There was agreement about the need to gear up for war, Yedioth Ahronoth reported, and the military commanders spoke openly about their capabilities.
The recordings of the discussions were given to the Research Department of Israel’s Military Intelligence Directorate, where they were translated into Hebrew.
“These recordings, which were truly an extraordinary intelligence achievement, further showed us that, on the one hand, the Arab states were heading toward a conflict that we must prepare for. On the other hand, their rambling about Arab unity and having a united front against Israel didn’t reflect real unanimity among them,” said Gazit, who headed the research department at the time.
Thanks to the recordings, along with other sources, “we knew just how unprepared they were for war,” Gazit continued. “We reached the conclusion that the Egyptian Armored Corps was in pitiful shape and not prepared for battle.”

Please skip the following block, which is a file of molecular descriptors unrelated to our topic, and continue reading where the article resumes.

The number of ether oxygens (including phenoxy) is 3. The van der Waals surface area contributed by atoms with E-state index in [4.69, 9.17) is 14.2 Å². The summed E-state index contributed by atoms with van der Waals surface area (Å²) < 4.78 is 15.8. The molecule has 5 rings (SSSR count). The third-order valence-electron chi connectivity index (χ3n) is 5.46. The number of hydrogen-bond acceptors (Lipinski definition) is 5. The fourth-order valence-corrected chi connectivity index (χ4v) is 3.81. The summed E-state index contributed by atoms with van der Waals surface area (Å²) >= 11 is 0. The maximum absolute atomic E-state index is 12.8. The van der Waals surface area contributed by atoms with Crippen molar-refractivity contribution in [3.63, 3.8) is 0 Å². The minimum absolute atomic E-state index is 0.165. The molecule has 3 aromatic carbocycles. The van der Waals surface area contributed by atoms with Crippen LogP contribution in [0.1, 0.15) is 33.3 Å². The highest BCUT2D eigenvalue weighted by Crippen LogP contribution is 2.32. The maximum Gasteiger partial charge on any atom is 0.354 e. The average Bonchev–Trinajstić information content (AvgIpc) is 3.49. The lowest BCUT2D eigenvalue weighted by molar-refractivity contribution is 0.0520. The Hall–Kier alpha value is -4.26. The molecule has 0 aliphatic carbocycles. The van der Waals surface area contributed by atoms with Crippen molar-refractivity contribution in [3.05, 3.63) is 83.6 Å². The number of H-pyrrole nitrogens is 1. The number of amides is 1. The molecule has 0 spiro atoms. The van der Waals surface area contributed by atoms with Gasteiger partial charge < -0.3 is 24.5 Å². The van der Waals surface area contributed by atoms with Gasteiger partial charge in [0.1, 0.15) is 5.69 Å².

The commander of the IDF Armored Corps at the time, Maj. Gen. Israel Tal, “dismissed our opinion with scorn,” Gazit said, “saying that their situation couldn’t be that grave. We later saw who was right.”
The information in those recordings gave the Israeli army’s top brass the feeling “that we were going to win a war against Egypt. Prophecies of doom and the feeling of imminent defeat were prevalent among the majority in Israel and the officials outside the defense establishment, but we were confident in our strength.”
Gazit was appointed head of Military Intelligence after Israeli intelligence failed to anticipate Egypt and Syria’s attacks on Israel on Yom Kippur, October 1973. (the Times of Israel)
IDF asks Russia to revise coordination in Syria
The IDF has approached the Russian Defense Ministry to request that new coordination procedures be developed now that Russia has stationed S-300 anti-aircraft missiles in Syria, Haaretz reported on Sunday.
News of the IDF request first appeared in the Russian newspaper Izvestia.